Introducing ‘Pragmatic Intelligence’ as a Prerequisite for Pragmatic Competence in Communication


  • Rauf Kareem Mahmood Department of English, College of Languages, University of Human Development, Sulaymaniyah, Kurdistan Region, Iraq



Pragmatic intelligence, pragmatic competence, intelligence, communication, pragmatic failure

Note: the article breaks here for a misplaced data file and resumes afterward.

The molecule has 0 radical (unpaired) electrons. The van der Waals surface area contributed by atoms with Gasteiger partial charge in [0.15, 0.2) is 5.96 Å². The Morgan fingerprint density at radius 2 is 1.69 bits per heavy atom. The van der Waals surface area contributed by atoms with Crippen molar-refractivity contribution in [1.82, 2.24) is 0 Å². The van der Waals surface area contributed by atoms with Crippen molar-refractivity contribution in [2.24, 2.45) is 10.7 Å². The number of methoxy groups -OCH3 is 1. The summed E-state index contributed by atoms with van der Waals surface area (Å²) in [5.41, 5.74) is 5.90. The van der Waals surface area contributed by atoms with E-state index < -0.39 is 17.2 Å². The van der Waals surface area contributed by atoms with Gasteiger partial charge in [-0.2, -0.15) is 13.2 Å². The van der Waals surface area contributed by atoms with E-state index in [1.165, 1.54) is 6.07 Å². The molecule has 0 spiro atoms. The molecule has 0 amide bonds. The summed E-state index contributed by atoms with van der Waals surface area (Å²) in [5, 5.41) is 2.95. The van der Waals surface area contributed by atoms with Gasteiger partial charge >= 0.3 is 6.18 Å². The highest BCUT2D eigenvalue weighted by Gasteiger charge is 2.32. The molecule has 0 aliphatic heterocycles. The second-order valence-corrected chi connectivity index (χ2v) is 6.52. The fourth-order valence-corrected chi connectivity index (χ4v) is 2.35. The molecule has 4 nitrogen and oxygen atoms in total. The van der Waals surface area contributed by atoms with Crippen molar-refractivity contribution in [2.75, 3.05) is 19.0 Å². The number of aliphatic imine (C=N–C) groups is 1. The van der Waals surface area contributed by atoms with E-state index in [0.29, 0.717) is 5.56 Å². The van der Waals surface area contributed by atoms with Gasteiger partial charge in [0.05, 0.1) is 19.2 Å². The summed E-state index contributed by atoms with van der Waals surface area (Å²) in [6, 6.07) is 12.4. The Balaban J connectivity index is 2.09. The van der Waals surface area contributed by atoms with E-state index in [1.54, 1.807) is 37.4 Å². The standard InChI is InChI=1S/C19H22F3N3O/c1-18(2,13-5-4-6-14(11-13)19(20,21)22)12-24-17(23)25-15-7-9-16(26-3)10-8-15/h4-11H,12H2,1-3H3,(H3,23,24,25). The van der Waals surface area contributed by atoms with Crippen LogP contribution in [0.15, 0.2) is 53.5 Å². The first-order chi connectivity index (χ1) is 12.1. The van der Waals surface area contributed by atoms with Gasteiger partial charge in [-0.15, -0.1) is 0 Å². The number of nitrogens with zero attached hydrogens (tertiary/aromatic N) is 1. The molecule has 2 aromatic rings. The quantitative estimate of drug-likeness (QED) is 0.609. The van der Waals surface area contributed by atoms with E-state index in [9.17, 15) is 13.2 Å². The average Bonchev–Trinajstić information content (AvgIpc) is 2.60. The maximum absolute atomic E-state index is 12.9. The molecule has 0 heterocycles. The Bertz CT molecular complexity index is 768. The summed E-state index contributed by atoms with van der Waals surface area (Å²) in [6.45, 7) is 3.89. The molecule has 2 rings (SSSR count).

There have been various approaches to the definition of the elusive term ‘intelligence’ from the perspectives of psychologists, computer language experts, natural scientists, linguists, philosophers, and others. However, no unanimous definition has so far been made for the term. On the contrary, new readings and understandings arise as the outcome of theoretical and experimental studies. This paper is an attempt to introduce the term ‘pragmatic intelligence’ as a prerequisite and a basic requirement for pragmatic competence to avoid pragmatic failure and secure a felicitous communication among interlocutors. The paper hypothesizes that ‘pragmatic intelligence’ is a prerequisite for ‘pragmatic competence’. In order to verify the hypothesis, the researcher theoretically analyzed the necessity of associating pragmatic competence with a mother concept of the same origin rather than connecting it to either Chomsky’s grammatical competence or Hymes’ communicative competence. The paper concluded that ‘pragmatic intelligence’ encompasses innate factors that human beings are born with, which could be shaped in the form of pragmatic competence depending on the quantity and quality of the obtained knowledge. Nonetheless, the paper also proposes for researchers to study the universal characteristics of ‘pragmatic intelligence’ and its pedagogical implications on first and second language acquisition


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